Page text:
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World War II redrew the map of world Jewry. Seventy-two percent of European Jewry perished during of the Holocaust, the systematic, state-sponsored persecution and attempted annihilation of Jews (and some other “undesirable” groups) by the Nazi regime and its collaborators between 1933 and 1945. During this period, six million Jews (and millions of others) were murdered. The world’s largest pre-war Jewish communities, Poland and the U.S.S.R, were decimated; those Eastern European Jews who survived the war faced anti-semitism in the postwar period. Stalin, who controlled not only the U.S.S.R, but also the communist satellite states of Eastern Europe, closed Jewish cultural institutions and imprisoned hundreds of Jews.
Stalin’s death in 1953 brought some relief to Eastern European Jews, but Middle Eastern politics presented a new stumbling block to Jewish life. The Soviet government, fearing the groundswell of Jewish self-identification occasioned by the establishment of the state of Israel, branded Zionism illegal and closed all secular Jewish institutions. In 1971, the Soviets began to permit Jewish emigration but maintained tight reigns over who was allowed to leave. Those Jews who were refused emigration permits (“refuseniks”) were deemed untrustworthy and often lost their jobs. In total, more than 250,000 Soviet Jews emigrated during the 1970s. A majority of Soviet émigrés settled in Israel; others moved to the United States, Canada, and Australia.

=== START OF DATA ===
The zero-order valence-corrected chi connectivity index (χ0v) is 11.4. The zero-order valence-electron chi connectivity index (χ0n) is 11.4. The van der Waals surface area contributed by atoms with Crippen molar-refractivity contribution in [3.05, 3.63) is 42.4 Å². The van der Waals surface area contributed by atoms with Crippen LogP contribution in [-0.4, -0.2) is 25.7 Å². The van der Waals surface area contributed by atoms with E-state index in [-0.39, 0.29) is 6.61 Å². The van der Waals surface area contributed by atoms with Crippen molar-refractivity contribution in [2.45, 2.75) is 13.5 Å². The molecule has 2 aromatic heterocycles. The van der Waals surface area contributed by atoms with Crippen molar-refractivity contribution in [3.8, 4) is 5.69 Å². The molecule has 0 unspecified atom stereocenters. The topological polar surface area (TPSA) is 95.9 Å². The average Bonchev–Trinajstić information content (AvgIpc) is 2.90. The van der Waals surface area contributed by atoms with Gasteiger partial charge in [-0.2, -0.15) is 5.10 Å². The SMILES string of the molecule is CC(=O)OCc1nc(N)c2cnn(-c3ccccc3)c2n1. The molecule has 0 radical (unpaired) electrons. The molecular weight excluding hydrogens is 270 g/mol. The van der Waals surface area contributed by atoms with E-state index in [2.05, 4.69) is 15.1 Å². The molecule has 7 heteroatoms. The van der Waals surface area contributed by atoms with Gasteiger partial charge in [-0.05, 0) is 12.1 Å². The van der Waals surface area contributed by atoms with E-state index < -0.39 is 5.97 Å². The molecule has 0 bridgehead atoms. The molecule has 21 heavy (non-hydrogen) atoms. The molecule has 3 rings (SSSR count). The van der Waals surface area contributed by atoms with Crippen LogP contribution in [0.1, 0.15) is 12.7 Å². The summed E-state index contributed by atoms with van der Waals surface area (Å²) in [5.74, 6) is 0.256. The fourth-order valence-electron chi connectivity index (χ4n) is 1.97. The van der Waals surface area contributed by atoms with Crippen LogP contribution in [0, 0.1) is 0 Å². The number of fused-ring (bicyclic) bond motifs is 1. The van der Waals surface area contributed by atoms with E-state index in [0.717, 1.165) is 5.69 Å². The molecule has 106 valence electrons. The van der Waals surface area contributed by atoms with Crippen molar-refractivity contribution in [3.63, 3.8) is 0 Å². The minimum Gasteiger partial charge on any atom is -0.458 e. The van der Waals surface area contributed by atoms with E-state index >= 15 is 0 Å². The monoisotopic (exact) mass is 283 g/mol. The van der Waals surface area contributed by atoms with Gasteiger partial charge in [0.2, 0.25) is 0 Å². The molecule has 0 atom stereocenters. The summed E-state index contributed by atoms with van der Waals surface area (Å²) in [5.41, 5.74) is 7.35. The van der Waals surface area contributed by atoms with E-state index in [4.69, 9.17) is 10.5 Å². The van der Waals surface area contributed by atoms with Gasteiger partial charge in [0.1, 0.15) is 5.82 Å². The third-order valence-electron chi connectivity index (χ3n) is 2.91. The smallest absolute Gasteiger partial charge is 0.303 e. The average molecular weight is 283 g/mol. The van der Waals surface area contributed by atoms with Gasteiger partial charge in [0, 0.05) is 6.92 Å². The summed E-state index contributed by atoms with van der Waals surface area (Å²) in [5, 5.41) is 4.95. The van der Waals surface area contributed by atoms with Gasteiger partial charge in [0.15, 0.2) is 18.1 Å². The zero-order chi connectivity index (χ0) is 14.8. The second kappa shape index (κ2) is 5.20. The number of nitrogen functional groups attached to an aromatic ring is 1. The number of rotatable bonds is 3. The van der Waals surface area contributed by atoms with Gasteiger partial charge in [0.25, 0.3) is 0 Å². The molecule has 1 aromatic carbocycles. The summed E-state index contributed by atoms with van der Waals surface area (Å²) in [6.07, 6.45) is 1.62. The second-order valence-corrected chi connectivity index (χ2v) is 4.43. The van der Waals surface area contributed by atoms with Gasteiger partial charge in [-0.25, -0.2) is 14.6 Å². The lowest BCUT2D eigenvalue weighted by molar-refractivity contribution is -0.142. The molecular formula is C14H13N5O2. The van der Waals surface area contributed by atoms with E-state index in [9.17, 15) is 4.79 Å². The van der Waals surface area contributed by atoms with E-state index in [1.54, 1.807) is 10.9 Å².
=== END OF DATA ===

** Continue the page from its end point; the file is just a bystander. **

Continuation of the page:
A new regional pattern emerged for the Jews of Western Europe after World War II. Whereas German Jewry had been the Jewish cultural touchstone of pre-war Europe, the postwar period saw the Jewish communities of Britain and France become the largest and most important in the region. While British Jewry ultimately declined in numbers as a result of assimilation and intermarriage (issues faced by all western Jewish communities in the postwar period), the Jewish community in France grew as a result of emigration of Jews from Northern Africa.
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